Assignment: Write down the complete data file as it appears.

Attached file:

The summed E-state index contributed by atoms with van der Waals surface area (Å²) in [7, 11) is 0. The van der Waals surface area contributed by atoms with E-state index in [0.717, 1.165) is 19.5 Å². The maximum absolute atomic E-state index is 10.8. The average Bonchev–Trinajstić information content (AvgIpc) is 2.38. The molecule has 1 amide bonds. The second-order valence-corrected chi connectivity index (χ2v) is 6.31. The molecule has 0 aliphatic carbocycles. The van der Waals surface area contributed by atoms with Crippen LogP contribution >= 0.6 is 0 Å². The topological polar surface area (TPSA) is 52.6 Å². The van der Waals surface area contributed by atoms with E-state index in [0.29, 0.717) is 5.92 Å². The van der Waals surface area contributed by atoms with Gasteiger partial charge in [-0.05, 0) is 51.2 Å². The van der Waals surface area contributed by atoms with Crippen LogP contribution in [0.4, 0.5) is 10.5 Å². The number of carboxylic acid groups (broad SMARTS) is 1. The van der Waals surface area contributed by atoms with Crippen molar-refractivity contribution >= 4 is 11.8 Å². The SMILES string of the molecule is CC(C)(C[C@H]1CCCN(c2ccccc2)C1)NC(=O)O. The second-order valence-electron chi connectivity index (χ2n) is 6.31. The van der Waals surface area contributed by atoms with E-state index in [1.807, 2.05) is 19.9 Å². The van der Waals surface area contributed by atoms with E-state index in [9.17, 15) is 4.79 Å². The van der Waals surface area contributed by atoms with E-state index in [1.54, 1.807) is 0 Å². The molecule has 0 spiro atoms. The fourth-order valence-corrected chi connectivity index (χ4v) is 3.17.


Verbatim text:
The summed E-state index contributed by atoms with van der Waals surface area (Å²) in [7, 11) is 0. The van der Waals surface area contributed by atoms with E-state index in [0.717, 1.165) is 19.5 Å². The maximum absolute atomic E-state index is 10.8. The average Bonchev–Trinajstić information content (AvgIpc) is 2.38. The molecule has 1 amide bonds. The second-order valence-corrected chi connectivity index (χ2v) is 6.31. The molecule has 0 aliphatic carbocycles. The van der Waals surface area contributed by atoms with Crippen LogP contribution >= 0.6 is 0 Å². The topological polar surface area (TPSA) is 52.6 Å². The van der Waals surface area contributed by atoms with E-state index in [0.29, 0.717) is 5.92 Å². The van der Waals surface area contributed by atoms with Gasteiger partial charge in [-0.05, 0) is 51.2 Å². The van der Waals surface area contributed by atoms with Crippen LogP contribution in [0.4, 0.5) is 10.5 Å². The number of carboxylic acid groups (broad SMARTS) is 1. The van der Waals surface area contributed by atoms with Crippen molar-refractivity contribution >= 4 is 11.8 Å². The SMILES string of the molecule is CC(C)(C[C@H]1CCCN(c2ccccc2)C1)NC(=O)O. The second-order valence-electron chi connectivity index (χ2n) is 6.31. The van der Waals surface area contributed by atoms with E-state index in [1.807, 2.05) is 19.9 Å². The van der Waals surface area contributed by atoms with E-state index in [9.17, 15) is 4.79 Å². The van der Waals surface area contributed by atoms with E-state index in [1.54, 1.807) is 0 Å². The molecule has 0 spiro atoms. The fourth-order valence-corrected chi connectivity index (χ4v) is 3.17.